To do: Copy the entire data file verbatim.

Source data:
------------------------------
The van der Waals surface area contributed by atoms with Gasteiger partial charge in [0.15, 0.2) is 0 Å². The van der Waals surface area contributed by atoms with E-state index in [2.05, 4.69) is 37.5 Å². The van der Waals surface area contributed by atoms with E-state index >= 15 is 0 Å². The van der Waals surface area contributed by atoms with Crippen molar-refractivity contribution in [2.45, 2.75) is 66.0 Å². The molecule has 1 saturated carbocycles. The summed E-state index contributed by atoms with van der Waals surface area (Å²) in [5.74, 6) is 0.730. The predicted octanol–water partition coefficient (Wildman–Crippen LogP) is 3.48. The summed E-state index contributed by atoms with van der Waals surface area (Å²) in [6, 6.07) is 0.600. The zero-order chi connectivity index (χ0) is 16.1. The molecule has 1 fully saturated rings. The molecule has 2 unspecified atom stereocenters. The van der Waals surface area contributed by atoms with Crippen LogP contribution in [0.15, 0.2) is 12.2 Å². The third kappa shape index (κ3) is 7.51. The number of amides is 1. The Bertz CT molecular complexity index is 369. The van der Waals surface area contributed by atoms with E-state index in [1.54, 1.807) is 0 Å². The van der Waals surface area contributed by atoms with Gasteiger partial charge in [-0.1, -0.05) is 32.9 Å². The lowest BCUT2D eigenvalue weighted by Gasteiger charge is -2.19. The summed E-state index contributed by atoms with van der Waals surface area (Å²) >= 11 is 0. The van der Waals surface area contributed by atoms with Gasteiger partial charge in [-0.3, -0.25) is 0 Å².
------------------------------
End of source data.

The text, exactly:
The van der Waals surface area contributed by atoms with Gasteiger partial charge in [0.15, 0.2) is 0 Å². The van der Waals surface area contributed by atoms with E-state index in [2.05, 4.69) is 37.5 Å². The van der Waals surface area contributed by atoms with E-state index >= 15 is 0 Å². The van der Waals surface area contributed by atoms with Crippen molar-refractivity contribution in [2.45, 2.75) is 66.0 Å². The molecule has 1 saturated carbocycles. The summed E-state index contributed by atoms with van der Waals surface area (Å²) in [5.74, 6) is 0.730. The predicted octanol–water partition coefficient (Wildman–Crippen LogP) is 3.48. The summed E-state index contributed by atoms with van der Waals surface area (Å²) in [6, 6.07) is 0.600. The zero-order chi connectivity index (χ0) is 16.1. The molecule has 1 fully saturated rings. The molecule has 2 unspecified atom stereocenters. The van der Waals surface area contributed by atoms with Crippen LogP contribution in [0.15, 0.2) is 12.2 Å². The third kappa shape index (κ3) is 7.51. The number of amides is 1. The Bertz CT molecular complexity index is 369. The van der Waals surface area contributed by atoms with E-state index in [1.54, 1.807) is 0 Å². The van der Waals surface area contributed by atoms with Gasteiger partial charge in [-0.1, -0.05) is 32.9 Å². The lowest BCUT2D eigenvalue weighted by Gasteiger charge is -2.19. The summed E-state index contributed by atoms with van der Waals surface area (Å²) >= 11 is 0. The van der Waals surface area contributed by atoms with Gasteiger partial charge in [-0.3, -0.25) is 0 Å².